Volume 93, Issue 80

Thursday, March 2, 2000


Not just Gravel in the fish pond

Murtaugh: hockey's lethal weapon

Strawberry out of season this year

Not just Gravel in the fish pond

By Sean Maraj
Gazette Staff

Sarah Gravel, captain of the women's synchronized swimming team, has completed the Western synchronized circle. She has competed, been the leader of the team and coached the squad last year. All in all, this athlete has clearly proven to be the glue which holds the synchronized swim team together.

A native from Peterborough, Ontario, Gravel is in her fourth-year of studies in health sciences and started synchronized swimming at the age of 8.

It was at thias early age that one of her instructors offered her guidance. "When I had swimming lessons, I reached the furthest I could go and my swim instructor said I should do synchro swimming."

While Gravel progressed through her swimming career, she said her parents had the biggest impact on her life and helped her to be successful both in and out of the pool.

"My parents have come to every competition that I've been through," she said. "They've helped me reach my goals in life in general – they've also helped me be determined."

Over the years Gravel said she has had several memorable experiences, but pointed to two as being her favourites. First, she was involved with a provincial A team who finished seventh at the national level and second, she captured the most valuable swimmer award along with the team award at this year's Ontario University Athletics finals.

This year's Mustang team had one of it's best seasons ever, winning the team event at the OUA finals. Gravel was a key part of this success and played a major role in building the team over the past few years. This duration included a stint last year as the head coach of the team.

Gravel said she thought her greatest contribution to the team was an intangible factor. "Positive attitude and a sense of humour to keep the team motivated," she said. "I try to keep everyone relaxed."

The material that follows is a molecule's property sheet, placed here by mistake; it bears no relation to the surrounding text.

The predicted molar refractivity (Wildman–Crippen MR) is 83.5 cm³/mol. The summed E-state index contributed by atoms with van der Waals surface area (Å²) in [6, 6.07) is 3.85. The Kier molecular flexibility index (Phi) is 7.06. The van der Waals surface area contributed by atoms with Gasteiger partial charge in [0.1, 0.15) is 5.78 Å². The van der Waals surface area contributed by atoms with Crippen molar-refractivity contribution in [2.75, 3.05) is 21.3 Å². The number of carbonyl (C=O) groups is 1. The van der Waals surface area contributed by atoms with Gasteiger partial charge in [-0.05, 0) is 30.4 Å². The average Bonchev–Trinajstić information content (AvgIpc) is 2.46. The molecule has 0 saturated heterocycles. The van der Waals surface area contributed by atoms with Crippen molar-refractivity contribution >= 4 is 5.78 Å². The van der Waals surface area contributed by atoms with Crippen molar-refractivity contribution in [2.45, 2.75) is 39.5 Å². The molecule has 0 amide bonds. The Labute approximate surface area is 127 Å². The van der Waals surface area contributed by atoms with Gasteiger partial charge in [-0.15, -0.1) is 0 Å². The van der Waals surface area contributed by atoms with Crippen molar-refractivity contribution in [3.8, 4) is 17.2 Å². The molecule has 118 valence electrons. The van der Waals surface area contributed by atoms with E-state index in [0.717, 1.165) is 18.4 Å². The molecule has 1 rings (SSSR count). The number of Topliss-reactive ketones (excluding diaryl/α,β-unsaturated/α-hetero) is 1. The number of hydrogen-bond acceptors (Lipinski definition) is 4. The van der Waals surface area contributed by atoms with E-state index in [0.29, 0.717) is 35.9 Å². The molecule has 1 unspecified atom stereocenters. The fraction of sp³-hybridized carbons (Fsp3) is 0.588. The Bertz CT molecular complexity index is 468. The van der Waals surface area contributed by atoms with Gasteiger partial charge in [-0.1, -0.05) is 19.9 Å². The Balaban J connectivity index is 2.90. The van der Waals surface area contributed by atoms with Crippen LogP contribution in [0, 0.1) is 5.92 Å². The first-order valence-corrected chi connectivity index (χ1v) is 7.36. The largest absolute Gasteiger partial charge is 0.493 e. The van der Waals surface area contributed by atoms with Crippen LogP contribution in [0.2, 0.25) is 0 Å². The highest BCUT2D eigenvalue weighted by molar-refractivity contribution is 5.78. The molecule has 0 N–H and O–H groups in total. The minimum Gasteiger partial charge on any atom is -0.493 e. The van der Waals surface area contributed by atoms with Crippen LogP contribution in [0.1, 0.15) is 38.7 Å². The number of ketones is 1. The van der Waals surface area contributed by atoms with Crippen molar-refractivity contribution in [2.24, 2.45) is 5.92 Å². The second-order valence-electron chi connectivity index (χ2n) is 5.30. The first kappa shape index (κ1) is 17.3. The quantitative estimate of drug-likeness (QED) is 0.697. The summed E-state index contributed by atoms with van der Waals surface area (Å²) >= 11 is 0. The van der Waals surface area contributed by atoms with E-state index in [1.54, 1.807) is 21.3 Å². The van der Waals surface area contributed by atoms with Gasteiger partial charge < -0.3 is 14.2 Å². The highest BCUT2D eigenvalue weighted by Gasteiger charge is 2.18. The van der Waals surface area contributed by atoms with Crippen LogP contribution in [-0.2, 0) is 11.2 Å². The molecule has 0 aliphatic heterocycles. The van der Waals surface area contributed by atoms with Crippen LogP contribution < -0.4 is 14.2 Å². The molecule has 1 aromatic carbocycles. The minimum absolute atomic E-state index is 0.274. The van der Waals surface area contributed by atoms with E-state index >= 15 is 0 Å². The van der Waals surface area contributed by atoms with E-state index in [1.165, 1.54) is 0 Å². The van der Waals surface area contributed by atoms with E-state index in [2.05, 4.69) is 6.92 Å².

Current head coach Hilary Brandon had nothing but praise for her captain and said Gravel was the perfect example of a good leader. "She brings enthusiasm and dedication to the team," Brandon said. "As a leader she's a perfect 10. She's good at organization and motivation."

Assistant coach Elke Sullivan also praised Gravel and said she was looked at as a leader and mentor. "She's extremely dedicated, she's a role model for me as a swimmer and a coach. She puts everyone before herself in practice and in shows," Sullivan said. "She's really fun to watch in the water. Her strength and grace can really be seen in the water."

Gravel said there were different challenges which she had to face as a swimmer versus her role as coach. She cited at the long season as a major factor. "Keeping people motivated, going to practice every night and staying focused from September to February," she said of what is needed from a successful coach.

With her university career drawing to a close, Gravel said she is looking to her future which she hopes will include some dollar signs. "I want to be a personal trainer for some awesome sports team or some hockey team. Some place where I make lots of money."

While the sun is setting on Gravel's journey through Western, it seems that dusk may also be settling on her swimming career, as she moves on to bigger and better things.

"I'm hanging up the suit, but I may coach a little bit. When I quit in [Grade 13] I just wanted to coach," she said. "When I graduate I just want to get into the workplace."

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Copyright The Gazette 2000